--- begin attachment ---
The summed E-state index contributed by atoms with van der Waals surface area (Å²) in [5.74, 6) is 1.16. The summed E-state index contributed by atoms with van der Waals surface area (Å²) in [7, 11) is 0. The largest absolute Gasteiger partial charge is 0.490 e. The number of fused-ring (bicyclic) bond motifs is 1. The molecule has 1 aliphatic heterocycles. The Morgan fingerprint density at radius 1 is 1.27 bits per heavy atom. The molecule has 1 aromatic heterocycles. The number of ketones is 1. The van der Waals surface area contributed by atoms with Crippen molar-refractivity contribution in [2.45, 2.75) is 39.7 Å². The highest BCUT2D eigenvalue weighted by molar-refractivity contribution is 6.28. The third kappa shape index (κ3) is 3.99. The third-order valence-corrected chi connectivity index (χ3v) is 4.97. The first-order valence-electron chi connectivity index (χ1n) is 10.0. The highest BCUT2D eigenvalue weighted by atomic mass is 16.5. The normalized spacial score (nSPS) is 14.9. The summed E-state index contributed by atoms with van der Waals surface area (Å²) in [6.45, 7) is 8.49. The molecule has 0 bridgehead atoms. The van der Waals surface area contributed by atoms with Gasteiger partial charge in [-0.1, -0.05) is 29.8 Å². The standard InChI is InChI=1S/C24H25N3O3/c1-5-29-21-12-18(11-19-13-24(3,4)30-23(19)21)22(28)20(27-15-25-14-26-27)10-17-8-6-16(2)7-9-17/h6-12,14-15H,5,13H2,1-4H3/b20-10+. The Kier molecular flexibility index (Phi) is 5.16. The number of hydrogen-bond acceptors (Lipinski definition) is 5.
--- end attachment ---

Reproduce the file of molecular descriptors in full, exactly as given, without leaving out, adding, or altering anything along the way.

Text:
The summed E-state index contributed by atoms with van der Waals surface area (Å²) in [5.74, 6) is 1.16. The summed E-state index contributed by atoms with van der Waals surface area (Å²) in [7, 11) is 0. The largest absolute Gasteiger partial charge is 0.490 e. The number of fused-ring (bicyclic) bond motifs is 1. The molecule has 1 aliphatic heterocycles. The Morgan fingerprint density at radius 1 is 1.27 bits per heavy atom. The molecule has 1 aromatic heterocycles. The number of ketones is 1. The van der Waals surface area contributed by atoms with Crippen molar-refractivity contribution in [2.45, 2.75) is 39.7 Å². The highest BCUT2D eigenvalue weighted by molar-refractivity contribution is 6.28. The third kappa shape index (κ3) is 3.99. The third-order valence-corrected chi connectivity index (χ3v) is 4.97. The first-order valence-electron chi connectivity index (χ1n) is 10.0. The highest BCUT2D eigenvalue weighted by atomic mass is 16.5. The normalized spacial score (nSPS) is 14.9. The summed E-state index contributed by atoms with van der Waals surface area (Å²) in [6.45, 7) is 8.49. The molecule has 0 bridgehead atoms. The van der Waals surface area contributed by atoms with Gasteiger partial charge in [-0.1, -0.05) is 29.8 Å². The standard InChI is InChI=1S/C24H25N3O3/c1-5-29-21-12-18(11-19-13-24(3,4)30-23(19)21)22(28)20(27-15-25-14-26-27)10-17-8-6-16(2)7-9-17/h6-12,14-15H,5,13H2,1-4H3/b20-10+. The Kier molecular flexibility index (Phi) is 5.16. The number of hydrogen-bond acceptors (Lipinski definition) is 5.